Boys went to school at the age of seven, or went to the barracks, if they lived in Sparta. A school (from Greek σχολεῖον - scholeion) is an Institution designed to allow and encourage Students (or "pupils" The city of Sparta ( Doric Σπάρτα Attic Σπάρτη The three types of teachings were: grammatistes for arithmetic, kitharistes for music and dancing, and Paedotribae for sports.
Boys from wealthy families attending the private school lessons were taken care by a paidagogos, a household slave selected for this task who accompanied the boy during the day. A school (from Greek σχολεῖον - scholeion) is an Institution designed to allow and encourage Students (or "pupils" Classes were held in teachers' private houses and included reading, writing, mathematics, singing, and playing of the lyre and flute. When the boy became 12 years old the schooling started to include sports as wrestling, running, and throwing discus and javelin. In Athens some older youths attended academy for the finer disciplines such as culture, sciences, music, and the arts. The schooling ended at the age of 18, followed by military training in the army usually for one or two years.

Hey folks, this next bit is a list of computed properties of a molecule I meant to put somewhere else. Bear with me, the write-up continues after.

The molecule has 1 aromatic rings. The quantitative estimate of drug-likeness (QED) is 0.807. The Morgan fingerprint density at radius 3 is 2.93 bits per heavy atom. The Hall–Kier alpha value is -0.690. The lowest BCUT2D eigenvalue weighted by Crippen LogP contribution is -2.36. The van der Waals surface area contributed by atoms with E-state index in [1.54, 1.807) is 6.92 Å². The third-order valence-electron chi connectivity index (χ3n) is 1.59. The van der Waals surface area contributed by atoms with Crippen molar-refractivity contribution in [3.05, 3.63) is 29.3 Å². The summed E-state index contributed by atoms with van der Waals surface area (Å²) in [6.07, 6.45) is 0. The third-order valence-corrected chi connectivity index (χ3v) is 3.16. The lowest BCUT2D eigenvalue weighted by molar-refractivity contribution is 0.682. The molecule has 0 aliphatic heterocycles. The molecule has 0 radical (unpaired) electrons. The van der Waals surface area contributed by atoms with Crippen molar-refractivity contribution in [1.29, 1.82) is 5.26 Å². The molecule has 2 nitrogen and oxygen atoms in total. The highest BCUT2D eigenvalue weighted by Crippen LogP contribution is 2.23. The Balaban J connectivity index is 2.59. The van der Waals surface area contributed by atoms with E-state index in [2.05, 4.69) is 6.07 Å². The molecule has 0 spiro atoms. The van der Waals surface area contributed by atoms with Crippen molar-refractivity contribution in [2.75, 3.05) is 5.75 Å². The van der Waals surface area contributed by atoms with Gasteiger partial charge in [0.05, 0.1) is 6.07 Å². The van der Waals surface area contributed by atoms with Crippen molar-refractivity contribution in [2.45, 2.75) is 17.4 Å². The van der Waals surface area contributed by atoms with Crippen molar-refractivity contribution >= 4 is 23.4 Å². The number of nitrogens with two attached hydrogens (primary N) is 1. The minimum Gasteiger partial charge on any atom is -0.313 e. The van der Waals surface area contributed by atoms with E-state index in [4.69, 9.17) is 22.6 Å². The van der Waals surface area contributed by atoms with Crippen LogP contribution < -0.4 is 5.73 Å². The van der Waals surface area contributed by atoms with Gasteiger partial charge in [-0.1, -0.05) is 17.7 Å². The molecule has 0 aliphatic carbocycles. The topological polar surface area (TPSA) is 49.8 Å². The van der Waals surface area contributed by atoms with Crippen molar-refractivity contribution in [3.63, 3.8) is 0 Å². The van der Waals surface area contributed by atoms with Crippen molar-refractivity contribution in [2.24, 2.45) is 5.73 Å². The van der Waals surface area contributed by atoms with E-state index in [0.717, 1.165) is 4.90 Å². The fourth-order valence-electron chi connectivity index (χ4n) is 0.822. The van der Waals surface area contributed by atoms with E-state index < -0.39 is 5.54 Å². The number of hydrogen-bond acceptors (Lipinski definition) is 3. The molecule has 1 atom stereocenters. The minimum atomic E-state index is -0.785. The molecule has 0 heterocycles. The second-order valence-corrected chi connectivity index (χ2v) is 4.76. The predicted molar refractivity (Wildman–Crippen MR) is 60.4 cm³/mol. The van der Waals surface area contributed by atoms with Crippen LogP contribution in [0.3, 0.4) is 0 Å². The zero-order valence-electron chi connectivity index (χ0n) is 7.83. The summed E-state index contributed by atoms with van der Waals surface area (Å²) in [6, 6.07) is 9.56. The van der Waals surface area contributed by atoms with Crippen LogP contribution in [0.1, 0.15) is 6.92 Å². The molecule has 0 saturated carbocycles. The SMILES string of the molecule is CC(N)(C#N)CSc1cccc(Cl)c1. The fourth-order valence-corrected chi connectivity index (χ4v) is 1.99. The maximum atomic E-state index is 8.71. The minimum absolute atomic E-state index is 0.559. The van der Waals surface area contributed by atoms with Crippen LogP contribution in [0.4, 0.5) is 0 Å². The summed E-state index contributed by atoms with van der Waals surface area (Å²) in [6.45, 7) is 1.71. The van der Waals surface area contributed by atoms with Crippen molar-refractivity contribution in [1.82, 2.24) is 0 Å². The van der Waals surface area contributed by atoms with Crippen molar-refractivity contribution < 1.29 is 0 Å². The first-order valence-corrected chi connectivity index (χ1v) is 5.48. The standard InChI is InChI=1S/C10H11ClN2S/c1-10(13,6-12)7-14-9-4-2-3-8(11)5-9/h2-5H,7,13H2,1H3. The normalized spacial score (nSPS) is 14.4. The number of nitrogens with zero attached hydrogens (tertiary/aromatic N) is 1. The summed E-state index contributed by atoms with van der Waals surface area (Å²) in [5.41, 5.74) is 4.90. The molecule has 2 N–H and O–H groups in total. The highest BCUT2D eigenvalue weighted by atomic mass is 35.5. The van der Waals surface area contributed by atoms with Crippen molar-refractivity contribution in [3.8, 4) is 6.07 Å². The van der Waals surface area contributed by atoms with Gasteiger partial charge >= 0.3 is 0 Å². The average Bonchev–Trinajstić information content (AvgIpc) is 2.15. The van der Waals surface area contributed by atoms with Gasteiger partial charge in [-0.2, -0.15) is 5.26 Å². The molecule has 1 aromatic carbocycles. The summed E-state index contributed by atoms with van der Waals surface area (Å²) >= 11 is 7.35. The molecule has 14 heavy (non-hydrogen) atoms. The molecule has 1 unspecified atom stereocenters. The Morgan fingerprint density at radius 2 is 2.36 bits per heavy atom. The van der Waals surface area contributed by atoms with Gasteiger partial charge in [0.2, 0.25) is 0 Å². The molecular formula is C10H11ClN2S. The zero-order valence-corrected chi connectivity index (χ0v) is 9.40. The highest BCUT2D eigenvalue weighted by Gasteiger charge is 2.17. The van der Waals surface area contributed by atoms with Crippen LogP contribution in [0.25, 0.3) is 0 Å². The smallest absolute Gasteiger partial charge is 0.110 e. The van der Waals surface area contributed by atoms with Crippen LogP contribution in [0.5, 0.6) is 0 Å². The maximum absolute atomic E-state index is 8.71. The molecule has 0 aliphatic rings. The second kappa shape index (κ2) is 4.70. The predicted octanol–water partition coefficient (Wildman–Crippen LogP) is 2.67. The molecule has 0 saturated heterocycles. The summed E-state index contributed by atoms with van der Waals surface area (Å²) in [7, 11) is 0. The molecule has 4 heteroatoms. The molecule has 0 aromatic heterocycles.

A small number of boys continued their education after childhood, as in the Spartan agoge. The agoge (Άγωγή was a rigorous education and training regime for all Spartan citizens except the sons in the ruling houses A crucial part of a wealthy teenager's education was a mentorship with an elder, which in few places and times may have included pederastic love. Greek Pederasty, as idealised by the Greeks from archaic times onward was a relationship and bond between an adolescent boy and an adult man outside The teenager learned by watching his mentor talking about politics in the agora, helping him perform his public duties, exercising with him in the gymnasium and attending symposia with him. The Agora was an open "place of assembly" in ancient Greek city-states Symposium originally referred to a drinking party (the Greek verb sympotein means "to drink together" but has since come to refer to any Academic conference The richest students continued their education by studying with famous teachers. Education encompasses both the Teaching and Learning of Knowledge, proper conduct, and technical competency Some of Athens' greatest such schools included the Lyceum (the so-called Peripatetic school founded by Aristotle of Stageira) and the Platonic Academy (founded by Plato of Athens). This article is about Lyceum as school or as public hall Lyceum can also be short for Lyceum Theatre. The Peripatetics were members of a school of philosophy in Ancient Greece. Aristotle (Greek Aristotélēs) (384 BC – 322 BC was a Greek philosopher a student of Plato and teacher of Alexander the Great. For the Raphael painting see The School of Athens The Academy (Ἀκαδήμεια was founded by Plato in ca Biography Early life Birth and family Plato was born in Athens Greece The education system of the wealthy ancient Greeks is also called Paideia. Education encompasses both the Teaching and Learning of Knowledge, proper conduct, and technical competency In Ancient Greek, the word Paideia (παιδεία means "education" or "instruction